travel restrictions canada

Canada just added more travel restrictions for crossing the US border

Canada's travel rules and restrictions are changing again and it is good news for those in banned countries but not for people with trip plans this holiday season.

A travel ban on African countries started shortly after the variant was discovered in November. At first, the ban was in place for travellers coming from South Africa, Mozambique, Namibia, Zimbabwe, Botswana, Lesotho and Eswatini. The on Nov. 30, three other countries were added - Nigeria, Egypt, and Malawi.

The measure was criticized by the WHO as "blanket travel bans will not prevent the international spread."

The WHO feared countries would stop reporting new variants.

Canada's Health Minister Jean-Yves Duclos announced on Dec. 17 that the ban will end on Dec. 18.

"While we recognize that this initial emergency measure created controversy, we believe it was a necessary measure to slow the arrival of Omicron in Canada," he said. "Given the current situation, this measure has served its purpose and is no longer necessary."

This week the federal government reinstated the travel advisory to halt all non-essential travel outside of Canada. Now, the government is adding one more measure – reintroducing the requirements for a pre-arrival PCR test result for all travellers, leaving the country for less than 72 hours as of Dec. 21.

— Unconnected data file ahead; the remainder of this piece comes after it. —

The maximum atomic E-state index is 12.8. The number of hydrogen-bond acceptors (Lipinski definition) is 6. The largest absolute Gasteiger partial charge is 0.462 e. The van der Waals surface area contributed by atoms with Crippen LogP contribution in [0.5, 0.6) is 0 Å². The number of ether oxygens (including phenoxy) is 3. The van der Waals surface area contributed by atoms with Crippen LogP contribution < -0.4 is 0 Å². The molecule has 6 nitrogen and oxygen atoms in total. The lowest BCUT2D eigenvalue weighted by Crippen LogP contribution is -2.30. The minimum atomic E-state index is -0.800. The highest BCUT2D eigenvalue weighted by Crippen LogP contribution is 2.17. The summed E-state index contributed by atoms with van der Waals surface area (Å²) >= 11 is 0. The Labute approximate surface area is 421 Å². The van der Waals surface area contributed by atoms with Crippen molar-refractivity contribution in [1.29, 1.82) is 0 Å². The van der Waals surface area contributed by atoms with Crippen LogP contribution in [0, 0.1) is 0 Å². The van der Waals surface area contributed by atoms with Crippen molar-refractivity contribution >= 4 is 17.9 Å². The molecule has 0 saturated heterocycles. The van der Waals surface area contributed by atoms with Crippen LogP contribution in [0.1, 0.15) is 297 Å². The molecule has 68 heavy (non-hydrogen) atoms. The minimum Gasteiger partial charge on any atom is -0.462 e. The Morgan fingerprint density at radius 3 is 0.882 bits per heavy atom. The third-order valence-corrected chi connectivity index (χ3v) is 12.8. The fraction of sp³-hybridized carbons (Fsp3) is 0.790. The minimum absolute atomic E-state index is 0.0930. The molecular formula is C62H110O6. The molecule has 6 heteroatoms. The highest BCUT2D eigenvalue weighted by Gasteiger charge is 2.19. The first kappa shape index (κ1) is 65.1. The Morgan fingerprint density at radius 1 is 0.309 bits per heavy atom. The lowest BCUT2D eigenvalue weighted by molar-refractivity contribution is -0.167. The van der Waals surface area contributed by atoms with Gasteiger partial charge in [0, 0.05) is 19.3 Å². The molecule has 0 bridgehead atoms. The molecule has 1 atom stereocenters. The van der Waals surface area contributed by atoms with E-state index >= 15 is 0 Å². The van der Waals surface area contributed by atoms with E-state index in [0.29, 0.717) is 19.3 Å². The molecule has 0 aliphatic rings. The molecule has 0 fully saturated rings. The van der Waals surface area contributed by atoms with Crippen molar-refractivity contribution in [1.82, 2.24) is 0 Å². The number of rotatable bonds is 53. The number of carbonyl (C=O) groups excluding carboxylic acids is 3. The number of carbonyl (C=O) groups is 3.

So even if you are taking a quick trip to the U.S. you will need to take the test.

When asked why Canada was reinstating the 72-hour rule, given that the test won't catch people newly infected with COVID-19, Duclos admitted it is not a perfect measure.

"It's an additional layer to protect the health and safety of those that are travelling and those that will be exposed to them once people come back to the country," he says.

Dr. Theresa Tam, Canada's Chief Public Health Officer said it is true the test won't catch every case but it is believed the incubation period for the Omicron variant seems to be shorter.

Even as airlines such as WestJet question Canada's response, Duclos said once again, now is not the time to travel.

"Once you have left the country once you are stranded, once you are sick, there is little the Canadian government can do to help you," he said.

Lead photo by

Ken Lund


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